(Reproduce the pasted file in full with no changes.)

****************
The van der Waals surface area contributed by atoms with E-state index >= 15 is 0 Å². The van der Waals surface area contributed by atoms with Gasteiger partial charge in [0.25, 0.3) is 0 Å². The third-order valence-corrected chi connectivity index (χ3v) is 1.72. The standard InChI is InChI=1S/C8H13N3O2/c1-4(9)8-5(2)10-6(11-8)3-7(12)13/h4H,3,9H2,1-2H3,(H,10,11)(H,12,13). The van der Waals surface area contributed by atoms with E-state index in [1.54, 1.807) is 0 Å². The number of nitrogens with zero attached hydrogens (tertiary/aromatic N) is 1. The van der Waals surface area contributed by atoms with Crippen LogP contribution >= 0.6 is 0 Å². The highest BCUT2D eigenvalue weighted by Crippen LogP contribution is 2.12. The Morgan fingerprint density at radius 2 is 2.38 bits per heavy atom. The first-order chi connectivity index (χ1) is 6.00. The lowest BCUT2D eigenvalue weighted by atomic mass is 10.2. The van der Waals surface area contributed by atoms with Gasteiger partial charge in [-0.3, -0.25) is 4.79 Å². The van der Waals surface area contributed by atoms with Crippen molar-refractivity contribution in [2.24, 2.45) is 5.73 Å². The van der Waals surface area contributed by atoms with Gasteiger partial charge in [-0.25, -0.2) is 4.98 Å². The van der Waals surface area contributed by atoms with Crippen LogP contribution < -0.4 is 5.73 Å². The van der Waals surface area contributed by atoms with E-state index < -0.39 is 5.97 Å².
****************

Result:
The van der Waals surface area contributed by atoms with E-state index >= 15 is 0 Å². The van der Waals surface area contributed by atoms with Gasteiger partial charge in [0.25, 0.3) is 0 Å². The third-order valence-corrected chi connectivity index (χ3v) is 1.72. The standard InChI is InChI=1S/C8H13N3O2/c1-4(9)8-5(2)10-6(11-8)3-7(12)13/h4H,3,9H2,1-2H3,(H,10,11)(H,12,13). The van der Waals surface area contributed by atoms with E-state index in [1.54, 1.807) is 0 Å². The number of nitrogens with zero attached hydrogens (tertiary/aromatic N) is 1. The van der Waals surface area contributed by atoms with Crippen LogP contribution >= 0.6 is 0 Å². The highest BCUT2D eigenvalue weighted by Crippen LogP contribution is 2.12. The Morgan fingerprint density at radius 2 is 2.38 bits per heavy atom. The first-order chi connectivity index (χ1) is 6.00. The lowest BCUT2D eigenvalue weighted by atomic mass is 10.2. The van der Waals surface area contributed by atoms with Gasteiger partial charge in [-0.3, -0.25) is 4.79 Å². The van der Waals surface area contributed by atoms with Crippen molar-refractivity contribution in [2.24, 2.45) is 5.73 Å². The van der Waals surface area contributed by atoms with Gasteiger partial charge in [-0.25, -0.2) is 4.98 Å². The van der Waals surface area contributed by atoms with Crippen LogP contribution < -0.4 is 5.73 Å². The van der Waals surface area contributed by atoms with E-state index < -0.39 is 5.97 Å².